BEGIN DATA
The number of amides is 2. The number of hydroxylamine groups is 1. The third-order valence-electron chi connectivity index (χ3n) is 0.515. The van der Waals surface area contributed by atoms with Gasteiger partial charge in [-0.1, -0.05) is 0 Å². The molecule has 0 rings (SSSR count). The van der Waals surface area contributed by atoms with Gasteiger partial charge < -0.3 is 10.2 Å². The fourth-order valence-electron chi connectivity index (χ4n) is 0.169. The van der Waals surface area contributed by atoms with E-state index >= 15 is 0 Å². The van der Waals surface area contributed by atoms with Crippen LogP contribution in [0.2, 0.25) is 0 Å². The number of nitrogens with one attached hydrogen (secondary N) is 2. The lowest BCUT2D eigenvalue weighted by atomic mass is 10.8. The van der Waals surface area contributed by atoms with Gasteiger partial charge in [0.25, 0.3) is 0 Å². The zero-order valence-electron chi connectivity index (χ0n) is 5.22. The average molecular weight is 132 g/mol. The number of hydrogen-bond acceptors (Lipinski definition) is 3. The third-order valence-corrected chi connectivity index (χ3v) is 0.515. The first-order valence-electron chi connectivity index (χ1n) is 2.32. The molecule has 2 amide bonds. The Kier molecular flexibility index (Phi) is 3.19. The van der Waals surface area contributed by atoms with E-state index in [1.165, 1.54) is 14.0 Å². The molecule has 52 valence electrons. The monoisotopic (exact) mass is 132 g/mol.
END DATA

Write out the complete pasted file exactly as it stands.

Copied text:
The number of amides is 2. The number of hydroxylamine groups is 1. The third-order valence-electron chi connectivity index (χ3n) is 0.515. The van der Waals surface area contributed by atoms with Gasteiger partial charge in [-0.1, -0.05) is 0 Å². The molecule has 0 rings (SSSR count). The van der Waals surface area contributed by atoms with Gasteiger partial charge < -0.3 is 10.2 Å². The fourth-order valence-electron chi connectivity index (χ4n) is 0.169. The van der Waals surface area contributed by atoms with E-state index >= 15 is 0 Å². The van der Waals surface area contributed by atoms with Crippen LogP contribution in [0.2, 0.25) is 0 Å². The number of nitrogens with one attached hydrogen (secondary N) is 2. The lowest BCUT2D eigenvalue weighted by atomic mass is 10.8. The van der Waals surface area contributed by atoms with Gasteiger partial charge in [0.25, 0.3) is 0 Å². The zero-order valence-electron chi connectivity index (χ0n) is 5.22. The average molecular weight is 132 g/mol. The number of hydrogen-bond acceptors (Lipinski definition) is 3. The third-order valence-corrected chi connectivity index (χ3v) is 0.515. The first-order valence-electron chi connectivity index (χ1n) is 2.32. The molecule has 2 amide bonds. The Kier molecular flexibility index (Phi) is 3.19. The van der Waals surface area contributed by atoms with E-state index in [1.165, 1.54) is 14.0 Å². The molecule has 52 valence electrons. The monoisotopic (exact) mass is 132 g/mol.